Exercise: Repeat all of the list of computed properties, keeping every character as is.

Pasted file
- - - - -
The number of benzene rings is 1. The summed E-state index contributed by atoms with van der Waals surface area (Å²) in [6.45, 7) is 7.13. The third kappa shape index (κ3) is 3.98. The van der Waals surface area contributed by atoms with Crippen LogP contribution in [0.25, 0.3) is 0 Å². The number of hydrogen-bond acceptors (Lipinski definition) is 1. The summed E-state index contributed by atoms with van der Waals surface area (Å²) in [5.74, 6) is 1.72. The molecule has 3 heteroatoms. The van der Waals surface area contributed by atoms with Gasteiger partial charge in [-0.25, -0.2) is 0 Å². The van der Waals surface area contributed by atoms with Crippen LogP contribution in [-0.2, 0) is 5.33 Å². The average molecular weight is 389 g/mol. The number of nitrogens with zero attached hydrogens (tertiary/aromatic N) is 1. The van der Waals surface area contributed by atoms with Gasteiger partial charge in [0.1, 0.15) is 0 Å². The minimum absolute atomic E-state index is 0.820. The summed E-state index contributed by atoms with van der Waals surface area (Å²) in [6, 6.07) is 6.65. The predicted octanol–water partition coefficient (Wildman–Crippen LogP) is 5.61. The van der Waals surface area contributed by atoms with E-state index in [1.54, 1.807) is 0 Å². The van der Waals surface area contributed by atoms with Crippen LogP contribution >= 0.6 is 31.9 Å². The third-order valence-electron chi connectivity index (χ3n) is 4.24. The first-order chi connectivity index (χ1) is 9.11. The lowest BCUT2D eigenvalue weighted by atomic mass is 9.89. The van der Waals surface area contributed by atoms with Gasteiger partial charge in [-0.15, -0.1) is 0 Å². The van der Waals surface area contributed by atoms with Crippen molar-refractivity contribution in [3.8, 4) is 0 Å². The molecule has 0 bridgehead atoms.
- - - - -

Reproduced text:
The number of benzene rings is 1. The summed E-state index contributed by atoms with van der Waals surface area (Å²) in [6.45, 7) is 7.13. The third kappa shape index (κ3) is 3.98. The van der Waals surface area contributed by atoms with Crippen LogP contribution in [0.25, 0.3) is 0 Å². The number of hydrogen-bond acceptors (Lipinski definition) is 1. The summed E-state index contributed by atoms with van der Waals surface area (Å²) in [5.74, 6) is 1.72. The molecule has 3 heteroatoms. The van der Waals surface area contributed by atoms with Gasteiger partial charge in [-0.25, -0.2) is 0 Å². The van der Waals surface area contributed by atoms with Crippen LogP contribution in [-0.2, 0) is 5.33 Å². The average molecular weight is 389 g/mol. The number of nitrogens with zero attached hydrogens (tertiary/aromatic N) is 1. The van der Waals surface area contributed by atoms with Gasteiger partial charge in [0.1, 0.15) is 0 Å². The minimum absolute atomic E-state index is 0.820. The summed E-state index contributed by atoms with van der Waals surface area (Å²) in [6, 6.07) is 6.65. The predicted octanol–water partition coefficient (Wildman–Crippen LogP) is 5.61. The van der Waals surface area contributed by atoms with E-state index in [1.54, 1.807) is 0 Å². The van der Waals surface area contributed by atoms with Crippen LogP contribution >= 0.6 is 31.9 Å². The third-order valence-electron chi connectivity index (χ3n) is 4.24. The first-order chi connectivity index (χ1) is 9.11. The lowest BCUT2D eigenvalue weighted by atomic mass is 9.89. The van der Waals surface area contributed by atoms with Gasteiger partial charge in [-0.15, -0.1) is 0 Å². The van der Waals surface area contributed by atoms with Crippen molar-refractivity contribution in [3.8, 4) is 0 Å². The molecule has 0 bridgehead atoms.